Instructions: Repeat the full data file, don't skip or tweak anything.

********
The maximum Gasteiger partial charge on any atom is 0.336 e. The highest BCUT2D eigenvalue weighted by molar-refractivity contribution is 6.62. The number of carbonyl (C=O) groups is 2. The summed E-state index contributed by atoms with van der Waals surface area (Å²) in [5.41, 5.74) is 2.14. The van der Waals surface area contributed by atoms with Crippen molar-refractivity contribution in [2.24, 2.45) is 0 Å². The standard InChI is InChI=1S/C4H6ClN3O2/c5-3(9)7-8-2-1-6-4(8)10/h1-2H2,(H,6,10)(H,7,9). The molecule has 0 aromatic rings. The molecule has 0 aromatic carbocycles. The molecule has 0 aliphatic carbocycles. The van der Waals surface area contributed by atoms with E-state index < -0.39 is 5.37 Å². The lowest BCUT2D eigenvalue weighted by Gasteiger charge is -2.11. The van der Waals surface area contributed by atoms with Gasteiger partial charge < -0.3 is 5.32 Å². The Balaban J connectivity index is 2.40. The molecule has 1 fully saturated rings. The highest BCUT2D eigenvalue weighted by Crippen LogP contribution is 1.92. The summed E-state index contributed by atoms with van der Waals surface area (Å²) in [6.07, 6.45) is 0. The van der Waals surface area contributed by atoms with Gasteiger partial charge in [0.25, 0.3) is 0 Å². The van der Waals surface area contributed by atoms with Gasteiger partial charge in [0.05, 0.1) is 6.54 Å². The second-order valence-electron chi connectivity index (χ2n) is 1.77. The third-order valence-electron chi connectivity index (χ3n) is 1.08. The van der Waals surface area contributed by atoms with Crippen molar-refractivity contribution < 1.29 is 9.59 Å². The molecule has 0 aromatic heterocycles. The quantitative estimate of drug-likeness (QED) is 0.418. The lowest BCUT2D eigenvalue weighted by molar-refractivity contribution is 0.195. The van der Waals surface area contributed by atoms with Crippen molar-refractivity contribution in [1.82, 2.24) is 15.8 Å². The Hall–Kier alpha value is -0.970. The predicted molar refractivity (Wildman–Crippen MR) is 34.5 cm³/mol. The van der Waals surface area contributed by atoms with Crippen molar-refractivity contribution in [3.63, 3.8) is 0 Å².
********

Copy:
The maximum Gasteiger partial charge on any atom is 0.336 e. The highest BCUT2D eigenvalue weighted by molar-refractivity contribution is 6.62. The number of carbonyl (C=O) groups is 2. The summed E-state index contributed by atoms with van der Waals surface area (Å²) in [5.41, 5.74) is 2.14. The van der Waals surface area contributed by atoms with Crippen molar-refractivity contribution in [2.24, 2.45) is 0 Å². The standard InChI is InChI=1S/C4H6ClN3O2/c5-3(9)7-8-2-1-6-4(8)10/h1-2H2,(H,6,10)(H,7,9). The molecule has 0 aromatic rings. The molecule has 0 aromatic carbocycles. The molecule has 0 aliphatic carbocycles. The van der Waals surface area contributed by atoms with E-state index < -0.39 is 5.37 Å². The lowest BCUT2D eigenvalue weighted by Gasteiger charge is -2.11. The van der Waals surface area contributed by atoms with Gasteiger partial charge < -0.3 is 5.32 Å². The Balaban J connectivity index is 2.40. The molecule has 1 fully saturated rings. The highest BCUT2D eigenvalue weighted by Crippen LogP contribution is 1.92. The summed E-state index contributed by atoms with van der Waals surface area (Å²) in [6.07, 6.45) is 0. The van der Waals surface area contributed by atoms with Gasteiger partial charge in [0.25, 0.3) is 0 Å². The van der Waals surface area contributed by atoms with Gasteiger partial charge in [0.05, 0.1) is 6.54 Å². The second-order valence-electron chi connectivity index (χ2n) is 1.77. The third-order valence-electron chi connectivity index (χ3n) is 1.08. The van der Waals surface area contributed by atoms with Crippen molar-refractivity contribution < 1.29 is 9.59 Å². The molecule has 0 aromatic heterocycles. The quantitative estimate of drug-likeness (QED) is 0.418. The lowest BCUT2D eigenvalue weighted by molar-refractivity contribution is 0.195. The van der Waals surface area contributed by atoms with Crippen molar-refractivity contribution in [1.82, 2.24) is 15.8 Å². The Hall–Kier alpha value is -0.970. The predicted molar refractivity (Wildman–Crippen MR) is 34.5 cm³/mol. The van der Waals surface area contributed by atoms with Crippen molar-refractivity contribution in [3.63, 3.8) is 0 Å².